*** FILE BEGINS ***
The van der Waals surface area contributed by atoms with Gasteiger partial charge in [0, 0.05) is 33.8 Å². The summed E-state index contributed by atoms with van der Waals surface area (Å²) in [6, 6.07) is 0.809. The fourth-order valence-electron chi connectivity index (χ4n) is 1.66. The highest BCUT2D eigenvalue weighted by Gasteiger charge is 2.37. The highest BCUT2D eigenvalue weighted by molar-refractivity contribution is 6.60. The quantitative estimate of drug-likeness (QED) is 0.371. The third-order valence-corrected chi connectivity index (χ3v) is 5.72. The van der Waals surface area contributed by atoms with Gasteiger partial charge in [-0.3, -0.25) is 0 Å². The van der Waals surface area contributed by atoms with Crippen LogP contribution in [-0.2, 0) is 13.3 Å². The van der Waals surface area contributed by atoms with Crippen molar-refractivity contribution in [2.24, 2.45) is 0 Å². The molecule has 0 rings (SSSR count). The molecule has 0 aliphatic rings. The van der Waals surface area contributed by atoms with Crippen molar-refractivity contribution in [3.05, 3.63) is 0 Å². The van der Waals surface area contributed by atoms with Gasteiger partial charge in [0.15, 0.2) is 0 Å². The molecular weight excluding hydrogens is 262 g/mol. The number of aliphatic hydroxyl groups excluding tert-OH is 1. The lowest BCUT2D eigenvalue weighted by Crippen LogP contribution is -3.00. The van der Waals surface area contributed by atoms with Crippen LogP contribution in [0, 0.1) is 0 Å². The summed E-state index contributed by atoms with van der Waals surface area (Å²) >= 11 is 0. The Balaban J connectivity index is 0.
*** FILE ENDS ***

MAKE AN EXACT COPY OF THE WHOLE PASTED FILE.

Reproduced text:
The van der Waals surface area contributed by atoms with Gasteiger partial charge in [0, 0.05) is 33.8 Å². The summed E-state index contributed by atoms with van der Waals surface area (Å²) in [6, 6.07) is 0.809. The fourth-order valence-electron chi connectivity index (χ4n) is 1.66. The highest BCUT2D eigenvalue weighted by Gasteiger charge is 2.37. The highest BCUT2D eigenvalue weighted by molar-refractivity contribution is 6.60. The quantitative estimate of drug-likeness (QED) is 0.371. The third-order valence-corrected chi connectivity index (χ3v) is 5.72. The van der Waals surface area contributed by atoms with Gasteiger partial charge in [-0.3, -0.25) is 0 Å². The van der Waals surface area contributed by atoms with Crippen LogP contribution in [-0.2, 0) is 13.3 Å². The van der Waals surface area contributed by atoms with Crippen molar-refractivity contribution in [2.24, 2.45) is 0 Å². The molecule has 0 rings (SSSR count). The molecule has 0 aliphatic rings. The van der Waals surface area contributed by atoms with Crippen molar-refractivity contribution in [3.05, 3.63) is 0 Å². The van der Waals surface area contributed by atoms with Gasteiger partial charge in [0.15, 0.2) is 0 Å². The molecular weight excluding hydrogens is 262 g/mol. The number of aliphatic hydroxyl groups excluding tert-OH is 1. The lowest BCUT2D eigenvalue weighted by Crippen LogP contribution is -3.00. The van der Waals surface area contributed by atoms with Crippen LogP contribution in [0, 0.1) is 0 Å². The summed E-state index contributed by atoms with van der Waals surface area (Å²) >= 11 is 0. The Balaban J connectivity index is 0.